Canada’s Mortgage Stress Test and Declining Home Prices

The Vancouver and Canadian housing markets are beginning to shift. After years of borrowing and price inflation, regulators are beginning to shift course. CIBC recently announced they are expecting a 50% decline in new mortgage originations later in 2018. Slowing mortgage loan growth reflects weaker and less frequent home sales activity. While CIBC does not expect mortgage loan growth to turn negative, slowing home sales have become a nationwide phenomenon. The impact is especially felt in Vancouver, which recently registered the worst affordability levels ever recorded in Canada. In fact, the National Bank of Canada found Vancouver affordability to be at the worst levels since 1980.

The mortgage stress test, however, tests more than just housing sales. High-ration borrowers, which are those with a loan to income radio of above 450% and a down payment of less than 20%, have seen originations cut by almost 55% since the stress testing began. In Vancouver, housing affordability remains at crisis levels. Vancouver detached homes have reached 116.5 on the affordability index, registering a 2.1% increase each quarter. It currently sits at 69% above the historical average, which dates back to 1985. Based on the average household income of $79,000, the typical household in Greater Vancouver can no longer afford a one-bedroom condo.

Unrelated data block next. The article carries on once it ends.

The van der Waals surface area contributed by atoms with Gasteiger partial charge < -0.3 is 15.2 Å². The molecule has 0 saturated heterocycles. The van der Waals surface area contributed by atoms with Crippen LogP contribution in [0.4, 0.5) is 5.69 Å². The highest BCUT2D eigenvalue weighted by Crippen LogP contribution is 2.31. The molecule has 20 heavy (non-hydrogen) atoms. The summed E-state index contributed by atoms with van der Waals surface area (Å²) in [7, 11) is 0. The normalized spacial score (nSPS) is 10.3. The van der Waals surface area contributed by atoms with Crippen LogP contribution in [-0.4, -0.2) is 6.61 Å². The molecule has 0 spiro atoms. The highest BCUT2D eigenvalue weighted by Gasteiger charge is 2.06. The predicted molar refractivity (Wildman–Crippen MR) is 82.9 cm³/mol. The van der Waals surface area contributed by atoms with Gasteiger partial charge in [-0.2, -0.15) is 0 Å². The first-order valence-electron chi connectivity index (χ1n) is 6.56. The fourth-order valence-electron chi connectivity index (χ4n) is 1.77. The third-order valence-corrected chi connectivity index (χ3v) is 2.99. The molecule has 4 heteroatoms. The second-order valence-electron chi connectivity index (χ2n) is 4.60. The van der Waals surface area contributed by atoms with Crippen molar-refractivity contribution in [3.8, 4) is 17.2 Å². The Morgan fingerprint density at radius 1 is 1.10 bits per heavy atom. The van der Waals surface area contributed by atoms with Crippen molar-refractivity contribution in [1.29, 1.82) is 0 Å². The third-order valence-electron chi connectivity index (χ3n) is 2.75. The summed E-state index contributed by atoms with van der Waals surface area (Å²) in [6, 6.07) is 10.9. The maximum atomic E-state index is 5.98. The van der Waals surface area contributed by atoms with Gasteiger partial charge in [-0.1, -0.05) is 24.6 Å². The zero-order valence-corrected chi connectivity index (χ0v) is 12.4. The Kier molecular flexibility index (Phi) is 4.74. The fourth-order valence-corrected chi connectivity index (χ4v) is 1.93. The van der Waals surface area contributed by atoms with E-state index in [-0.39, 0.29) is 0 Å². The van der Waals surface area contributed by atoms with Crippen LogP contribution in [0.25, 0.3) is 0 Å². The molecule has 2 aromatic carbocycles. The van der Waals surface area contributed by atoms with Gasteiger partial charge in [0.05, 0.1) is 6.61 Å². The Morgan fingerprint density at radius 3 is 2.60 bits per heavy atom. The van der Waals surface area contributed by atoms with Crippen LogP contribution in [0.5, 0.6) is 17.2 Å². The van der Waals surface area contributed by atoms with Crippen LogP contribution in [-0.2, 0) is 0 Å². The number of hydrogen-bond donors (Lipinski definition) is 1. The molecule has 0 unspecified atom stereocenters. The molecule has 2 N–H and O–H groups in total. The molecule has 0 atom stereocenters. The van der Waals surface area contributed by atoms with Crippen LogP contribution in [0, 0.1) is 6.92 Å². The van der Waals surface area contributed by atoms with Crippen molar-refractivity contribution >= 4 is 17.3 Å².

The Bank of Canada is also in a difficult position. The United States Federal Reserve is continuing to raise rates and has forecasted another two hikes later this year. If the Bank of Canada hikes rates in step with the United States, indebted households—of which there are many—will be hit hard. However, neglecting to raise the interest rates might depreciate the value of the Canadian dollar.

Canada—the Vancouver area, in particular—seems to be on the verge of a housing crisis and potential economic collapse. In April of 2018, the Bank of Canada reported $251 Billion in personal debt borrowed against Canadian homes. With much of the country’s economy tied up in real estate, a bursting housing bubble could mean widespread layoffs and a national economic collapse.